“If you’re a woman of color,” Teena said, “just to be accepted in society, you have to diminish yourself. Otherwise, you’re going to come across as intense or aggressive or intimidating, which I’ve been told that I was. When the work is serious, I’m stressed out. I focus, I get in the zone. I’m here to get the work done because people’s lives are in my hands. This is what I do. And to be said I’m coming across as intimidating and aggressive… that’s hurtful.”
“I diminished myself so that I could help everyone else around me thrive,” Teena selflessly said.
But even a strong Black woman can experience self-doubt when it feels like the whole world is on her shoulders.
“When I was in my early twenties,” Teena recalled, “I was at a point where I was super confident. I was like, ‘This is me, this who I am. Screw everybody else!’ Then, just hit, after hit, after hit. It just brings your confidence down. Someone shakes you up and then you start giving away pieces of yourself.”
Like many self-sacrificing women, Teena yearned to rekindle her relationship with herself, focus on her own desires, and grow into her best self… without feeling like she was “dropping the ball” on her family, dreams, and responsibilities.
When I left the military, I was living near my best friend, in a place I had already established as my new home, and then I gave all that up to follow my husband to another state. When he had to go to another country on deployment, I left my job so that I could go live near my family, so that I wasn’t alone during my pregnancy. When my husband officially moved up back, I pretty much just gave up my career to be a stay-at-home parent, which also required giving up my time and my body, because I was breastfeeding and just giving, giving, giving so much. But never feeling like I was giving enough.”
Teena felt overwhelmed, pressured, and like her life and body were no longer her own.
“You’re constantly getting advice from other people, when you didn’t ask for advice,” Teena reflected. “You’re constantly being told, ‘Well, instead of doing this, you should have done that.’ Or when you’re trying to say, ‘I’m struggling, mentally. Help!’ and someone’s just like, ‘Well, you’re home with your child so enjoy this time that you have.’ That’s not what I needed.”
What she needed was some time for herself. To pause and think. To reconnect with who she used to be and discover who she is now: an incredibly strong Black woman.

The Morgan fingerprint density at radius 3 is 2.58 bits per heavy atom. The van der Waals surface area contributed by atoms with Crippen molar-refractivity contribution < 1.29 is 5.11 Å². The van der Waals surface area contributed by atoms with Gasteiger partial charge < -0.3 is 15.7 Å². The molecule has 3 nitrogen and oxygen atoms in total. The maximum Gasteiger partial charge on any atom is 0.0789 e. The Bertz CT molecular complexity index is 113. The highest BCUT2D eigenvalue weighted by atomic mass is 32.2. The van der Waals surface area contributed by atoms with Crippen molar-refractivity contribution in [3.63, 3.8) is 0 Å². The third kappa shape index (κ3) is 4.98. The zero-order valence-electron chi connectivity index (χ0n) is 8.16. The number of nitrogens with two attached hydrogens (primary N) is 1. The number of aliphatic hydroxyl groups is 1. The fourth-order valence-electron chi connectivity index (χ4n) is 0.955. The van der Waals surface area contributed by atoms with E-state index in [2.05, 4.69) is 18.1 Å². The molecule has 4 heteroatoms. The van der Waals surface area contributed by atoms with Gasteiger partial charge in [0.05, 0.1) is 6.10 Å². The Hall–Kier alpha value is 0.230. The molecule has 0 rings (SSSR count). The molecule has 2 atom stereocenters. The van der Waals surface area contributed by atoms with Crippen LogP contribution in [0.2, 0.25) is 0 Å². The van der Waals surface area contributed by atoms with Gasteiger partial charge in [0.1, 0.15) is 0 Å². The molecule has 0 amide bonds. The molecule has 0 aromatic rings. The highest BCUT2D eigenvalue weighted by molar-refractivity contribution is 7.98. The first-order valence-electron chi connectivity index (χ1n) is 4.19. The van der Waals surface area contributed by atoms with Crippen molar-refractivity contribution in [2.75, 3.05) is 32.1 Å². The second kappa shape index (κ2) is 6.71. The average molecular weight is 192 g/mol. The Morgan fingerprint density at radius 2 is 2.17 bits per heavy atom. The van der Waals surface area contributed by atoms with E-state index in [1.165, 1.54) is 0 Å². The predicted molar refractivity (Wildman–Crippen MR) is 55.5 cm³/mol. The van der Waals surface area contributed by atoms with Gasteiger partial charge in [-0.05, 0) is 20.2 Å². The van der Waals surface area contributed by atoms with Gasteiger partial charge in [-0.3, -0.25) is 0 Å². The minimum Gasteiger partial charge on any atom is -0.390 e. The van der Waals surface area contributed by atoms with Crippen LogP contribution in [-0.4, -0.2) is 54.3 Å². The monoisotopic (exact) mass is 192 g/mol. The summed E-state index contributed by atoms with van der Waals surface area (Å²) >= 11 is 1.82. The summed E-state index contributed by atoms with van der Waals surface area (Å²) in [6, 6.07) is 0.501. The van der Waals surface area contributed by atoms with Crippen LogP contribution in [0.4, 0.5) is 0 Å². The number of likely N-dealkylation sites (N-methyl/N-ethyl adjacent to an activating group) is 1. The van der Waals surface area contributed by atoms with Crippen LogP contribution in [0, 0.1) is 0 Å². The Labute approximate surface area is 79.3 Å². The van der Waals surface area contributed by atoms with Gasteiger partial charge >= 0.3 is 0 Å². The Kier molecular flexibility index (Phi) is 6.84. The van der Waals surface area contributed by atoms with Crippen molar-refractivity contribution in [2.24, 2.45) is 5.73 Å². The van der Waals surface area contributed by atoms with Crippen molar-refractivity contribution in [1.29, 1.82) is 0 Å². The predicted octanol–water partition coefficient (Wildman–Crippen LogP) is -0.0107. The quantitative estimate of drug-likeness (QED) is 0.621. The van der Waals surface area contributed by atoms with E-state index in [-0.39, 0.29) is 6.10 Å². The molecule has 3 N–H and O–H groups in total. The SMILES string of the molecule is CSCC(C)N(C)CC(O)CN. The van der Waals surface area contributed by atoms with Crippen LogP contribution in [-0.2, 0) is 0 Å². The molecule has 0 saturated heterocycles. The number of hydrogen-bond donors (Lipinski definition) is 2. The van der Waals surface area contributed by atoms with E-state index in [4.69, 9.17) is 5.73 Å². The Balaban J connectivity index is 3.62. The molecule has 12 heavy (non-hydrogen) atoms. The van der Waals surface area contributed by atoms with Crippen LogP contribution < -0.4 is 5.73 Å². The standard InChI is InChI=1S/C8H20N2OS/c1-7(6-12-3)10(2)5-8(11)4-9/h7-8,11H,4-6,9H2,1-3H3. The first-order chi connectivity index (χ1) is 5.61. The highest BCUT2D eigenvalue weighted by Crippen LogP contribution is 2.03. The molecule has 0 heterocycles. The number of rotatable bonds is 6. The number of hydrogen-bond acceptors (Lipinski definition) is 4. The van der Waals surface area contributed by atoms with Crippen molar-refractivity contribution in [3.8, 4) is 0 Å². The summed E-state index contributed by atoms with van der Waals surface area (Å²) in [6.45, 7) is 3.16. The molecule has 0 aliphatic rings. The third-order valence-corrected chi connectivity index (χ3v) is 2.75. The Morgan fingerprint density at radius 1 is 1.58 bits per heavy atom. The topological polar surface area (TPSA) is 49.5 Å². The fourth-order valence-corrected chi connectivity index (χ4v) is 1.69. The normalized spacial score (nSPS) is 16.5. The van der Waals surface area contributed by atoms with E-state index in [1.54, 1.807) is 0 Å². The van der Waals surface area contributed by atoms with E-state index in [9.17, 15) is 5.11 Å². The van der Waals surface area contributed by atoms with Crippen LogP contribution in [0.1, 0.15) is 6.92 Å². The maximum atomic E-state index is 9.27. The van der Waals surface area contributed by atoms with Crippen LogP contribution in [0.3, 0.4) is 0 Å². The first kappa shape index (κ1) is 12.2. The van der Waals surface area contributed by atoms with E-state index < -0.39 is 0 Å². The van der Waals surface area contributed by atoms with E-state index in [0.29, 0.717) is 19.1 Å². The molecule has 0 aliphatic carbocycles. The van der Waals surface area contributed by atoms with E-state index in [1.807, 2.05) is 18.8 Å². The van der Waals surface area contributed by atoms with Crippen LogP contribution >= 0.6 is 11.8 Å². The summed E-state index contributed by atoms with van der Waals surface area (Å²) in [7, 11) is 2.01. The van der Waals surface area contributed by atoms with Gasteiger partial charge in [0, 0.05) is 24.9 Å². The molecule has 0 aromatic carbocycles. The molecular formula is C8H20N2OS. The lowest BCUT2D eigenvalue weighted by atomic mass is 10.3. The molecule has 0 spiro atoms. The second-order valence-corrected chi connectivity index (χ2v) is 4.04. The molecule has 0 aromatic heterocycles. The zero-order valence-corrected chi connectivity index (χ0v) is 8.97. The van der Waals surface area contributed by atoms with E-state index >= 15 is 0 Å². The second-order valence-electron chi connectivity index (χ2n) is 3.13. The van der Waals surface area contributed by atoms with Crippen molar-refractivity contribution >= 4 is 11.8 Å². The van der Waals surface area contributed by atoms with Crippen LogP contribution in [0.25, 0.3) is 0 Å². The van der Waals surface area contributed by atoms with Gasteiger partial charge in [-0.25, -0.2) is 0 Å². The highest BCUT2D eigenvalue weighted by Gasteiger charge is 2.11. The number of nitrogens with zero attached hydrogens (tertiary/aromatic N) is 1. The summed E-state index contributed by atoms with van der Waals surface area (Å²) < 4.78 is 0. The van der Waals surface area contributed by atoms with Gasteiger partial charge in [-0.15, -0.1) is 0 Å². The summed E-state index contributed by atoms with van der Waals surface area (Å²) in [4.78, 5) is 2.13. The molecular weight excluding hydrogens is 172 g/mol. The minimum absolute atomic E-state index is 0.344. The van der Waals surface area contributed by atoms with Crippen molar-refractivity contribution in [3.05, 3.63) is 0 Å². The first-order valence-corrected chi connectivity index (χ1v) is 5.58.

That’s when Teena finally considered doing a boudoir photo shoot for herself.
“I wanted to see myself as something other than a mother, someone other than a wife,” she said. “I want to see myself how I always imagined myself to be. Because I have this image in my head, realistically, of what I am, who I look like. But then I also have this other image in my head of who I could be, who I should be. What I really want to be like, down inside.”
And wow, did her light shine through in her photos. This woman owns her inner-strength, power, and confidence. This woman owns her beautiful curves, skin, and features.
Teena walked into the Silk & Lace Boudoir studio describing herself as “just a mom” and walked out owning and embracing every single fabulous part of herself, inside and out.
“Everything that I’ve done up to this point… that I am up to this point: a stay at home mom, the wife, the student — those are just parts of who I am,” Teena said confidently. “I can still be myself authentically and be all of those things at the same time. I don’t have to sacrifice anymore. I don’t have to give up a piece of myself just for everybody else. I can be selfish. I can hold onto those things.”
The best part of the whole experience is that Teena has finally achieved her goal of rediscovering herself after 20 years. And she’s continuing to grow, thrive, and fall in love with herself.